Other investors agree that the key to investing in solar is finding the right companies. Bruce Jenkyn-Jones of Impax Asset Management told The Wall Street Journal that he has been increasing solar exposure, but that “solar is undoubtedly the riskiest area in our investment universe.”

To feel comfortable with a solar investment, managers have to be confident that their capital will be deployed quickly, efficiently, and effectively.

This is where process separates the strong players from the weak players in the industry. Two market leaders recently made investments in IT and acquisitions to streamline their capital deployment process. Not surprisingly, the companies who are focusing on process are also the ones accessing lower-cost capital.

So, which companies are the most likely to be favored by investors and ultimately win the war for capital? Those who have a repeatable and scalable process. Those who can move quickly and efficiently move deals through diligence. Companies who understand what investors are looking for and how to adapt to those traits will be in excellent position take advantage of the opportunity.

There will be no shortage of capital in the coming years, and it could be at cost levels the industry has never seen. However, the only companies that will have access to the capital are the ones who can effectively and efficiently deploy it.

Now is the time to re-examine your process. If you don’t do so now, you may get left behind.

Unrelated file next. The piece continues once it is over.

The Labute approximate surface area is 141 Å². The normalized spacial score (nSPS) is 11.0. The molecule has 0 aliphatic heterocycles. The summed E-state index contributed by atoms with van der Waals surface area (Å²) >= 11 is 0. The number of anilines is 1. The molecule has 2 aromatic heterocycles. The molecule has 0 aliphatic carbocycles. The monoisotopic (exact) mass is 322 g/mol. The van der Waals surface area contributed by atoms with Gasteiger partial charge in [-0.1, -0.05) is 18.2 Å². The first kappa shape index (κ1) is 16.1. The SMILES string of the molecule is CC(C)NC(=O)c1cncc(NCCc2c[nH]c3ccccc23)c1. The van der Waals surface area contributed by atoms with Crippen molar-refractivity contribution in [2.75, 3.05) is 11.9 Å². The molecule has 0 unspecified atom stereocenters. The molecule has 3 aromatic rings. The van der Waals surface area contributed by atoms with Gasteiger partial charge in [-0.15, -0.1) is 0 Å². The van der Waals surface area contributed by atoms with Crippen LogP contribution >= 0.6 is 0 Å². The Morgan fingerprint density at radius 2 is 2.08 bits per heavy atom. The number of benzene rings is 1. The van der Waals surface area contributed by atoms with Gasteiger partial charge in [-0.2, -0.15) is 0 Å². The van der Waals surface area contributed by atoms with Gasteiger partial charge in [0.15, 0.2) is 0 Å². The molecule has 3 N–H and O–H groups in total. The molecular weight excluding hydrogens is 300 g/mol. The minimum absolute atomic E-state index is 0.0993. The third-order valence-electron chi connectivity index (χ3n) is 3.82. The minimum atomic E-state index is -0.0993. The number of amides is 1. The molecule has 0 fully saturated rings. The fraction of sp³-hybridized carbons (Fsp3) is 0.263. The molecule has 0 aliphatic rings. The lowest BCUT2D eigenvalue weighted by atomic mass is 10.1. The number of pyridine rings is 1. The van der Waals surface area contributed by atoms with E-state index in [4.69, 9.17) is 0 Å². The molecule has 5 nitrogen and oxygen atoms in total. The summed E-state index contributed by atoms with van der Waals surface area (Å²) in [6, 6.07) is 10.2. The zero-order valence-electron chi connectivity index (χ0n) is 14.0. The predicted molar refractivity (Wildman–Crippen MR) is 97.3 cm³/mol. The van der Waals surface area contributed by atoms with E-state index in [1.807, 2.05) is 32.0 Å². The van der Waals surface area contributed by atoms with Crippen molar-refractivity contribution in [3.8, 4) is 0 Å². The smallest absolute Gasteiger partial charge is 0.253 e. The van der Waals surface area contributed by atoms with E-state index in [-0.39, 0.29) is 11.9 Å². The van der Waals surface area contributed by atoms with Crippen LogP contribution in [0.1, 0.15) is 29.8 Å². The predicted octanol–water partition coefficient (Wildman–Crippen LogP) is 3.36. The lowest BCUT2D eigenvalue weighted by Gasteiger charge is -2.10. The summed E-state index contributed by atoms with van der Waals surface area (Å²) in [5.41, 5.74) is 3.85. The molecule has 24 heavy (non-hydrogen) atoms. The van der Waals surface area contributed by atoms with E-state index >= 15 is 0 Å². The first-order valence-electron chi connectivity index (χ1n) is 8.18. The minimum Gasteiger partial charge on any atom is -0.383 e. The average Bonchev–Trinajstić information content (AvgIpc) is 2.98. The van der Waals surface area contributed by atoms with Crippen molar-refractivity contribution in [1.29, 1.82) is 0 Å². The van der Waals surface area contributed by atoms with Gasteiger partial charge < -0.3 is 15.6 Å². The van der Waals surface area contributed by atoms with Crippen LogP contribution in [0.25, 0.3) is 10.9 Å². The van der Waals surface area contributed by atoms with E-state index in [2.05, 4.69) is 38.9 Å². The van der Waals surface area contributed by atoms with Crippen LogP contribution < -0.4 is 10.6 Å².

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Founder, President, and Chief Executive OfficerHaresh provides vision and leadership for Mercatus, Inc. He oversees the company’s business strategy and was responsible for the evolution of the Mercatus Origination and Syndication platform and services offering. With an impeccable record of success navigating complex growth markets where technology decision-making can be difficult, his ability to identify and capitalize on opportunities for business expansion has ignited corporate turnaround, change management, and revenue growth.Haresh began his career at Texas Instruments after earning a B.S. in Electrical Engineering from the University of Notre Dame. By the age of 35, he was recruited by PMC-Sierra, where he served as Vice President of Worldwide Sales. Spearheading the customer acquisition management process for the organization, Haresh boosted company run rate from $60M in annualized revenue to over $1B in just four years. Less than a decade later, Haresh managed a $2B global sales and marketing team as Vice President of Worldwide Sales at Agilent Technology. Subsequently, he served as Senior Vice President of Sales & Marketing at WJ Communications, where he directed a corporate turnaround shepherding the company from a multi-year loss trend to profitable revenue growth, by reengineering business processes leading to the acquisition of the company by Triquint.Hareshis a graduate of University of Notre Dame with a Bachelor of Science degree in Electrical Engineering. He has also completed various Executive Education courses at Harvard Business School and the Stanford Business School.